Jul 25, 2013; Las Vegas, NV, USA; USA White Team forward Kyrie Irving looks into the crowd from the bench during the 2013 USA Basketball Showcase at the Thomas and Mack Center. Mandatory Credit: Stephen R. Sylvanie-USA TODAY Sports

Analyzing the History of Cavs First Round Choices

To date, the Cleveland Cavaliers organization has had 42 first round selections in their 43 years as an NBA franchise.  This is in spite of Ted Stepien’s mismanagement of the franchise that led to an NBA rule by his name, saying that team’s cannot trade first round picks in consecutive years.  During this time, the team’s average selection was in the 12th slot, averaging all 42 draft positions.

The grading system is as follows:  A equals a top performer, that had or does have the potential for a long productive NBA career.  B equals a productive player that played regular, meaningful minutes  over several seasons in the NBA.  C equals a middle of the road player who perhaps had a few productive seasons, but was mostly a steady producer.  D equals a player who fell short of expectations and did not produce as hoped.  So, let’s take a look at how well the organization has faired in their scouting, evaluation and selection of talent.

The “A” Group –   Out of 42 players, I could only award five selections an A, with LeBron James leading the pack with an A+.  Brad Daugherty, Zydrunas Ilgauskas, Kyrie Irving, Mike Mitchell made up the elite group.  Kyrie Irving made the list based on his potential, as well as his showing in the first two seasons, as well as the All-Star game events.

Mike Mitchell was one that the Cavs should never have let get away.  After four seasons, Ted Stepien traded the All-Star, along with guard Phil Phegley, to the San Antonio Spurs for starting forward Reggie Johnson and back up guard Ron Brewer.  Johnson played one season for the Cavs and was traded to the Kansas City Kings and Brewer spent two seasons in Cleveland and was moved to the Golden State Warriors.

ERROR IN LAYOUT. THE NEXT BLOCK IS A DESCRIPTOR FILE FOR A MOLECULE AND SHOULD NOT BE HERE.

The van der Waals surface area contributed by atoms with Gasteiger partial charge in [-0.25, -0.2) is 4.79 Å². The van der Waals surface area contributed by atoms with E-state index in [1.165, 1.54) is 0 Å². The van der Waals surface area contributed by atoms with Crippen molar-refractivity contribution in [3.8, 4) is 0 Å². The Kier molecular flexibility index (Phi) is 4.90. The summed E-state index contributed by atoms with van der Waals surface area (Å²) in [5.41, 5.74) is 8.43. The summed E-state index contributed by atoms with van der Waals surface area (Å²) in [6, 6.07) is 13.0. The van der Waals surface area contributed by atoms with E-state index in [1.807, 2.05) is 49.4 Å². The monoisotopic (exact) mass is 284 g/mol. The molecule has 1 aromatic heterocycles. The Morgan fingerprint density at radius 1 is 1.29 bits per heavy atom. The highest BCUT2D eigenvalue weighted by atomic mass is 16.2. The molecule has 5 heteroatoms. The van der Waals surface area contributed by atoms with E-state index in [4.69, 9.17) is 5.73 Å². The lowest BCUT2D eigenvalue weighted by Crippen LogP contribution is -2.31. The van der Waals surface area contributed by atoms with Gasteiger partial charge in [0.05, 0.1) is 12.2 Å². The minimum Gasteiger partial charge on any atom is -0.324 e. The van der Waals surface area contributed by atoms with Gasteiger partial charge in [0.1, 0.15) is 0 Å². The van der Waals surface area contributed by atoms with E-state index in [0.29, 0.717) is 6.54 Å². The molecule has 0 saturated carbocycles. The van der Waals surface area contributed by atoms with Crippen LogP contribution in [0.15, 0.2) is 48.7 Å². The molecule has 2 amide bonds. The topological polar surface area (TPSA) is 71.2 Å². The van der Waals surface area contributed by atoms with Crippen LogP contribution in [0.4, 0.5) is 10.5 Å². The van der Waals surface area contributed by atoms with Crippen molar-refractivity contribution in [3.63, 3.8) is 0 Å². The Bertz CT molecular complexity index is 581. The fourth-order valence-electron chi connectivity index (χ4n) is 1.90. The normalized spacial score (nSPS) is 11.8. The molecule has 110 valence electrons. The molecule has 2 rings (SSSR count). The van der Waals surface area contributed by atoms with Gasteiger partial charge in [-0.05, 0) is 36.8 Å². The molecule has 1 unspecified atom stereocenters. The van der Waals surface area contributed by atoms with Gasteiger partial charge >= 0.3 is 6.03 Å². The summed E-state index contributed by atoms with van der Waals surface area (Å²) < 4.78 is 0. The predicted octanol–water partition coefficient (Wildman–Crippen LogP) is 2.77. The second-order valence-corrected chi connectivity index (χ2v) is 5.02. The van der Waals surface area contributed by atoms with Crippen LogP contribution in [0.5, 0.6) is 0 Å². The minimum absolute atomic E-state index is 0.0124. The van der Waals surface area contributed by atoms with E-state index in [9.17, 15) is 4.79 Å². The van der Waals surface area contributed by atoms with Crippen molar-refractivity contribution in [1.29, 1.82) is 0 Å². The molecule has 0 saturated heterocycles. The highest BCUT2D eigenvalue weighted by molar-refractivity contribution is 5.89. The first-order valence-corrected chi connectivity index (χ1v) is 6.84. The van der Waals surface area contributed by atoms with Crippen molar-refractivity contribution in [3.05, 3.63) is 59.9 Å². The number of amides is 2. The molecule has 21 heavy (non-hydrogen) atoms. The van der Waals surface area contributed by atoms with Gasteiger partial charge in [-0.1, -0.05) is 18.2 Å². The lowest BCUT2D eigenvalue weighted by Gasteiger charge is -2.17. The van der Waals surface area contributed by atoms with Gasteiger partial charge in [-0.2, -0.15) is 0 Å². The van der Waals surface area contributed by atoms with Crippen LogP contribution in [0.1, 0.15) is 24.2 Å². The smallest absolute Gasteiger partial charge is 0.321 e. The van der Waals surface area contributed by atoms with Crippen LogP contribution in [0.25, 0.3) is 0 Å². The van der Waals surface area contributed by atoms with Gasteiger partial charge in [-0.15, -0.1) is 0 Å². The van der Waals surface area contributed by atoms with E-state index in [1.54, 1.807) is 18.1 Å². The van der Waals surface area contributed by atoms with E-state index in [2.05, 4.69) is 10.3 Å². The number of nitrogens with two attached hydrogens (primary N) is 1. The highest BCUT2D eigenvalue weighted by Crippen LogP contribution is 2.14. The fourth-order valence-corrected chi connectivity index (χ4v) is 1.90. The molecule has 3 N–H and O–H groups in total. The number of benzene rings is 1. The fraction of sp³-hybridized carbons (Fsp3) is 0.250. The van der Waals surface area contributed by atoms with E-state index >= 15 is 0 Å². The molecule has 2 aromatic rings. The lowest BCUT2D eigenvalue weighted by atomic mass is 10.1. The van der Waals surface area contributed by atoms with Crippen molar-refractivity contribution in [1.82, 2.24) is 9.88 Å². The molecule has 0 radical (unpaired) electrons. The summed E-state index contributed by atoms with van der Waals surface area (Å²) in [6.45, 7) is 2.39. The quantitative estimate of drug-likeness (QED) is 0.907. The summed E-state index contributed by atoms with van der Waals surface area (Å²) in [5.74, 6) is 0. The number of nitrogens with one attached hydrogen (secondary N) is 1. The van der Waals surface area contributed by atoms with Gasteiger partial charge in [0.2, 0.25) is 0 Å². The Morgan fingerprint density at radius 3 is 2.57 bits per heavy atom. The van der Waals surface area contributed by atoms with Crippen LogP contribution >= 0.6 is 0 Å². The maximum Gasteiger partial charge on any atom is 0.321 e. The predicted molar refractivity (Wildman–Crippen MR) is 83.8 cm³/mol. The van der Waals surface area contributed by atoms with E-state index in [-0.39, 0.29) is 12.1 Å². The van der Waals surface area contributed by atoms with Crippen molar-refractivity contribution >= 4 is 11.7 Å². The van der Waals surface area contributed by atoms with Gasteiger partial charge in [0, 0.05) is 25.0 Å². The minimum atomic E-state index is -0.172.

The “B” Group – The B+ players include Austin Carr, Roy Hinson, Andre Miller, and Kevin Johnson.  Austin Carr would have been a shoo in for an A, but a knee injury robbed him of much of the explosiveness he showed in college.  He was still solid and a great shooter, but not the same player Cleveland drafted.

Kevin Johnson only played one season in Cleveland, but he was traded for Larry Nance, who has his number hanging in the Quicken Loans Arena rafters.  Roy Hinson was a solid 20 PPG and 9 RPG producer before he was traded for the first overall selection of the 1986 draft that brought Brad Daugherty to the team.  Miller has enjoyed a 14 season career averaging 14 PPG and 7 APG, so he definitely belongs here.  Ron Harper, Terrell Brandon Brevin Knight, Jamal Crawford, Tristan Thompson, Dion Waiters and first ever Cavs pick John Johnson round out the B Group.

The “C” Group – John Bagley heads up the mediocre C Group.  Thompson and Waiters could eventually rank higher once they show more.  Bagley was a solid, steady producer for the team but didn’t quite do quite enough, for long enough, to merit a B.  The rest of the pack includes:  Jim Brewer, Chris Mills, Bob Sura, Derek Anderson, DeSagana Diop, JJ Hickson, Tim McCormick, Brendan Haywood, and Shannon Brown.

The “D” Group – During the 1985 draft, the Cavs selected Charles Oakley and traded him to the Chicago Bulls for Keith Lee in one of the worst trades the team would ever make.  Keith Lee received a D for his 4 season contributions to the league.  Other forgettables include: Dwight Davis, John Lambert, Stewart Granger, Randolph Keyes, Trajan Langdon, Vitaly Potapenko, Dajuan Wagner, Luke Jackson, Jared Cunningham, Christian Eyenga, Chuckie Williams, Chad Kench, and John Morton.

So, out of 40 selections, only 18 (45 percent) received a B or higher, with nearly as many (13) getting a D.  Anthony Bennett and Sergey Karasev were not graded as they have yet to play a game.  In seasons where the Cavs picked in the 1 thru 10 slots, they scored 3 A’s, 8 B’s, 3 C’s and 3 D’s.  In seasons where the picked from the 11th thru 20th slots, they scored 2 A’s, 3 B’s, 6 C’s and 4 D’s.  These number show that even when the team wasn’t high in the lottery, they still have found decent players even though the odds were against them.

It was an interesting trip down memory lane, remembering a few players that came and went for the Cavs, and some who are probably best left forgotten.  I’d be interested in hearing your thoughts on the rankings and what you took away from them.  Post your comments below.

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Tags: Austin Carr Brad Daugherty Cleveland Cavaliers Kyrie Irving Lebron James

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